What does a typical stock portfolio look like?
Well, it’s apparently not too flash.
According to Openfolio — a network of 70,000 members who share their portfolio data — the average US investor made less than half the S&P 500’s return in 2016.
And it’s not surprising…
Financial giant Credit Suisse says the average holding period for shares is around four months. That’s hardly enough time to make double digit returns, let alone get individual gains in excess of 100%.
What’s more, a 2004 study found that many people only owned a few stocks. The typical portfolio had four holdings, while one-quarter of accounts held just one company.
The average trader certainly has some challenges. They suffer from poor stock selection, quick turnover and a handful of big bets. It’s no wonder many portfolios underperform.
In a minute, I’m going to show you some data from my personal portfolio. You’ll see the individual profit and loss profile for all my open trades.
But first, let’s discuss what makes a winning portfolio.
I often talk about running winners and cutting losses. They’re the most important things I can tell you about trading. This is how strategies like Quant Trader make money.
Take Quant Trader’s uncapped portfolio (which include every ASX stock that meets the entry criteria) for instance…
There are currently 381 open trades. These range from a gain of 544% to a loss of 24%. The average annualised gain is currently 18%. (All figures are for COB 9 March 2018.)
Now think about these figures for a moment. The best result is more than 22-times the size of the worst performer.
What do you think causes this lopsided outcome?
Well, it’s quite simple: Quant Trader runs profits and cuts losses. The key is to keep your upside open, while minimising downside.
So how do the rest of the trades stack up?
Check this out:
This is the distribution of the uncapped portfolio’s open profits and losses. The bottom axis ranks the trades from best to worst, and the vertical axis shows the current results.
You may notice that the biggest winner on the graph is only 180% — not 544%. I’ve removed the top three trades (544%, 248% and 204%) to keep the graph’s scale easier to read.
Now have a look at the shaded area on the left of the chart. This contains the top 25% of all open trades. The average gain for these 94 stocks is 63%.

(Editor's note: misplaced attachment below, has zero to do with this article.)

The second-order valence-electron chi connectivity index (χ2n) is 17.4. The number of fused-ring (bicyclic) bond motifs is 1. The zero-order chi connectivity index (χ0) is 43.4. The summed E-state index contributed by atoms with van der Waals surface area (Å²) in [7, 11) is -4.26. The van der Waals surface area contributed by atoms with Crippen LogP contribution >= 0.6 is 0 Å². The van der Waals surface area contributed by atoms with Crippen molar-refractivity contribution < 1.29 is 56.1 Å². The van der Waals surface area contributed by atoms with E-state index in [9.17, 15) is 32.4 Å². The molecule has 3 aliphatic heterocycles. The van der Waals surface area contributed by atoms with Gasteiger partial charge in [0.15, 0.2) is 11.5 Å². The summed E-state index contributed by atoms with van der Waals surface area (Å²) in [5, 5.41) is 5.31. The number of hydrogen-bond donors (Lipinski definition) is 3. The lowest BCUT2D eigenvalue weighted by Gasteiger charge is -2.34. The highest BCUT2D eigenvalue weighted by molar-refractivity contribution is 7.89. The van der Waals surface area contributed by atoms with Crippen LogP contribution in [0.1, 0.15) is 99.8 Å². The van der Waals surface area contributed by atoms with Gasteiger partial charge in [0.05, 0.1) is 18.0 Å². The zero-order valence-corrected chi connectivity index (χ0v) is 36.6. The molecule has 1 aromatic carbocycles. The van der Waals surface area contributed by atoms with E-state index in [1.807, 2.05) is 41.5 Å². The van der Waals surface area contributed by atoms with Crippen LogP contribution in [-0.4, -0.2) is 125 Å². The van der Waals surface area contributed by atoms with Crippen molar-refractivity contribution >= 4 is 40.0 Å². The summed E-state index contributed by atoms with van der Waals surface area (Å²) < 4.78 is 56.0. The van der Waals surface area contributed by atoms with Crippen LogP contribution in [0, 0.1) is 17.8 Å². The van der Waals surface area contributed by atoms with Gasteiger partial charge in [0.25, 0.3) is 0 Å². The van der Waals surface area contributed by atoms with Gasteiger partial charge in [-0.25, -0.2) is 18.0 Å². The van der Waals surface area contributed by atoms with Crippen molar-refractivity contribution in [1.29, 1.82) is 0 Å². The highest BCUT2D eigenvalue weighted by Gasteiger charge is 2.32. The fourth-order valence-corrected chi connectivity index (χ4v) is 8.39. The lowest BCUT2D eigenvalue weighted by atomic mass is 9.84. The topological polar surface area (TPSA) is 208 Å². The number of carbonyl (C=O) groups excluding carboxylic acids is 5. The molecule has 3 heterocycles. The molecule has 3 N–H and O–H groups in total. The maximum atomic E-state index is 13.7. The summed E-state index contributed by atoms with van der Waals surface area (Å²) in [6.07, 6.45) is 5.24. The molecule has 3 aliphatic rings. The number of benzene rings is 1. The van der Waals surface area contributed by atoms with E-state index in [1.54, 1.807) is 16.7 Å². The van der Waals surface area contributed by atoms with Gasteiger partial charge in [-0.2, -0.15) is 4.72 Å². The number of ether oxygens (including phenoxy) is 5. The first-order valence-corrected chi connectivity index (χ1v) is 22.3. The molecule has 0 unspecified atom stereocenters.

This sort of distribution is typical of trend-following strategies. They make money by letting winning trades run. And some of these run a very long way.
The concept of holding your best trades is easy to grasp. Yet relatively few traders manage to maximise the potential of big trends.
You see, many people are quick to lock in modest gains. They like the security of banking a profit. It also makes them feel like they’re winning.
But this comes at a cost: An early exit caps a stock’s potential — it can never become a big winner.
Imagine this graph without the top 25% of trades. The profits would largely be off-set by the losses. Like many everyday portfolios, it would be a lacklustre result.
Quant Trader also has a smaller capped portfolio with a 100-company limit. This is for people who prefer to choose from fewer stocks.
Do you think capping the portfolio will reduce its effectiveness?
Have a look at this:
The capped portfolio has the same distribution pattern. Despite its smaller size, the strategy of running winners and cutting losses leads to a similar outcome.
To optimise the scale, I’ve removed the top three trades of 434%, 350% and 274%. The graph includes every other open position and excludes short trades.
You’ll see a shaded area on the graph. As before, this shows the top 25% of trades. The average gain from these 53 stocks is 67% — not far off the uncapped portfolio’s 63%.
My own portfolio
Some people worry that they don’t have enough money for a big portfolio. Their main concern is they’ll miss the top quarter of trades and buy all the duds.
Sure, that could happen. But I believe it’s unlikely.
You see, Quant Trader’s performance isn’t due to one or two stocks. It’s the result of hundreds of individual trades. These combine to produce the previous charts.
Now here’s the thing: You don’t need a 100-stock portfolio to get similar results. Statistically, you could achieve the same sort of outcomes by following a sample of signals.
I generally believe that a portfolio of 20–30 stocks works well. This increases the odds of buying some of the best stocks — the ones that could give you above average performance.
Let me give you an example…
Just like you, I have capital limits to consider. I also don’t have the time to manage a 100-stock portfolio. This means I don’t follow every signal my system produces.
But that’s not a problem. I know it’s possible to outperform by following a sample of signals.
So is this approach working?
Take a look for yourself:
The graph shows the profit and loss for all my open trades.
And again, it’s the top quarter of trades that really matter. This group of stocks is ahead by an average of 96%. These are the trades that deliver the bulk of my performance.
The other thing to note is the distribution of results. You’ll see that it’s like the much larger Quant Trader portfolios. A sample of trades is all I need.
My aim is to help you achieve a similar outcome. I see no reason why your portfolio should resemble those at the beginning of this article.
The key is to maximise profits from your best trades. These are the ones that can really boost returns. It may only take one big trend to make all the difference.
Until next week,
Editor, Quant Trader
Editor’s Note: Are you maximising profits from your best trades?
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All graphics produced by Quant Trader unless otherwise noted.